1967 - Assistant Hydrographer - CSS Maxwell - Atlantic Provinces
(1 Apr to 6 Aug)
1970 - Student Assistant - Great Lakes revisory survey - 5 May to 12 July (transffered
1966 - Student Assistant - St Lawrence River Survey (June 13 to 31 Oct)
1967 - Student Assistant - Trent Severn Waterway (Ont) (May 1 to Sept 20) from McGill Uni.
1963 - Joined CHS
1967 - working level draftsman - Ottawa
Murray served a navigational information officer for the past several years, after a long career as a cartographer in Pacific Region and in Ottawa.
Source: Lighthouse, Spring 1994, p. 40.
born in 1947 in
Commander W.I. Farquharson, OBE
William Ian Farquharson joined HMS Fantome as an acting lieutenant in 1921, surveying in the Torres Strait and on the Great Barrier Reef. He returned to Britain in 1924, going to HMS Kellett, on the China station working in the approaches to Hong Kong and in Singapore. During the troubles in China, he volunteered for service at Hankow, where one of his companions from HMS Iroquois, Lieutenant Higgins, lost his life.
After another season HMS Kellett in 1928, Farquharson was again abroad from 1929 to 1931 in HMS Ormonde for surveys in the Persian Gulf and on the Cyprus coast. In 1931, he joined HMS Beaufort for west coast of England and Scotland surveys, and then in 1933 and 1934 was lent to the John Murray Expedition to the Indian Ocean in the Egyptian research vessel Mabahiss, where he was responsible for drafting the report on bathymetry.
Late in 1934, Farquharson, was given command of HMS Beaufort, employed on west coast of Scotland surveys, which he continued in 1936-37 with a shore based party when HMS Beaufort was immobilized during the Abyssinian crisis. He left this work when Jackson went sick to take his place and steam the new HMS Stork out to the Far East.
He came ashore in 1938 to become Superintendent of the Tidal Branch in the Hydrographic Department of the Royal Navy, a post he filled for the next 18 years. He retired with the rank of commander in 1945, but continued in the Tidal Branch,. He was awarded the OBE in 1954.
On leaving the Hydrographic Department in 1956, Farquharson joined the Canadian Hydrographic Service. In 1963, he transferred to the newly opened Bedford Institute of Oceanography in Halifax, Nova Scotia. He retired from this work in 1966, and then took part in a National Institute of Oceanography expedition to the Indian Ocean early in 1967.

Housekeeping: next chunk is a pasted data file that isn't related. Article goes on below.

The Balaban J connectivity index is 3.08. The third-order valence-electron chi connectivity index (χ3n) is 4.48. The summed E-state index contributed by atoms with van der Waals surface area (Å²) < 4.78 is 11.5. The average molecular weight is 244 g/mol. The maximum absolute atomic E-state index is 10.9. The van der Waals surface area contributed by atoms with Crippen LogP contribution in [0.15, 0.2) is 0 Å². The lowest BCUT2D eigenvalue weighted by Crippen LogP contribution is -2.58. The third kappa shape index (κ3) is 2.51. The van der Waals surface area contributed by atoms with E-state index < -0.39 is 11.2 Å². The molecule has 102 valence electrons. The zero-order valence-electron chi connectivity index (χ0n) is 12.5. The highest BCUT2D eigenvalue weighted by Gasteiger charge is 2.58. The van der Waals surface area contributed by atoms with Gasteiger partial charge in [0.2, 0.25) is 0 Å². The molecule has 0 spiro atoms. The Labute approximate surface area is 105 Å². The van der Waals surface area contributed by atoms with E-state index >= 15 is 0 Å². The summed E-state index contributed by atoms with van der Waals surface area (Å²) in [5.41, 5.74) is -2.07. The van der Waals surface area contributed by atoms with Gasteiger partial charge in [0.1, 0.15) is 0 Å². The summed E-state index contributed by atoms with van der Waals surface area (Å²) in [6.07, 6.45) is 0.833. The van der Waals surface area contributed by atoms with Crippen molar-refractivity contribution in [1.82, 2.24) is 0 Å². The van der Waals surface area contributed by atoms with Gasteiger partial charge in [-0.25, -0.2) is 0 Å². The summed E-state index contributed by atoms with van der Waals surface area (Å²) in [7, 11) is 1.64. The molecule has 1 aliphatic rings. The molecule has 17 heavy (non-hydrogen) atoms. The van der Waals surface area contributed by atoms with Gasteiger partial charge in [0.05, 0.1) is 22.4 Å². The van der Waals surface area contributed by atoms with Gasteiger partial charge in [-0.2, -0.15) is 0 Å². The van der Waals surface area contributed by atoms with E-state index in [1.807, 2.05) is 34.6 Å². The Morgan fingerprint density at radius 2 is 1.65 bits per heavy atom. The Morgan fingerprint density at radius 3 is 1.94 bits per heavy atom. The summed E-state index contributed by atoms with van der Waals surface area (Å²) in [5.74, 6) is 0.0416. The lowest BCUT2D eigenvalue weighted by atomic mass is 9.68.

Source: © Morris, R.O., Charts and Surveys in Peace and War, p. 95.
1958 - Officer in Charge of THETA, tidal-current study in Northumberland
1960 - classification in 1960: 1960 - classification in 1960: Tides and Water Level Section, Tech. Officer 8
1960 - Officer in Charge of THETA, tidal survey Bay of Fundy
April 1963 (CHS org chart)- Current Surveys (Technical Officer 9).. - to be transferred to Bedford Institute 1963-64
1967 - Summer Student - CSS Baffin - Grand Bank of Nfld (22 May - 1 Sept) from EOIT
1982 Goderich Harbour survey
John D. Ferguson
1983 Strait of Belle Isle survey (FS 4962)
1911-12 - Chief Engineer, icebreaker MINTO, Hudson Bay survey..
1960 - classification in 1960: Asst. Technician 1960 - classification in 1960: Asst. Technician 2
1962 - "Second in Command" of Chart Correction Section.
April 1963 (CHS org chart)- Chart Correction (Assistant Technician 2)
CRAIG FISHER - EMPLOYEE WORK
1974-77 Cartography John Cookson
May 1-78 Jim Elliott
1982-83 Barry Little
Apr 84 - Dec 31 '84 Bruce Richards
1977-Training-Carto I (Class
1946 - Student Assistant in Tides and Currents
April 1963 (CHS org chart)- Electronic Technician, Bedford Institute ( Technician 4)
-1977-Training-Carto I (Class Photo)
1973 - The first hydrographic field officer to serve in the CHS.
1946 - appointed as Student Draftsman, Headquarters
1970 - CSS Maxwell - Revisory and Range surveys, Gulf of St. Lawrence - 4 May to 30 Oct
Steve Forbes graduated from Mount Allison
University in 1971 with a Bachelor of Science in Physics. He joined CHS in 1972
as a hydrographer. Since 1975 he has been involved with developing,
implementing and supporting hydrographic data acquisition systems, data
processing systems and the management of digital hydrographic information. He
presently works in the Marine Geomatics Group on the Source Database Project for
the management of hydrographic data. He also assists in the management of the
computer infrastructure required to support CHS Atlantic Region.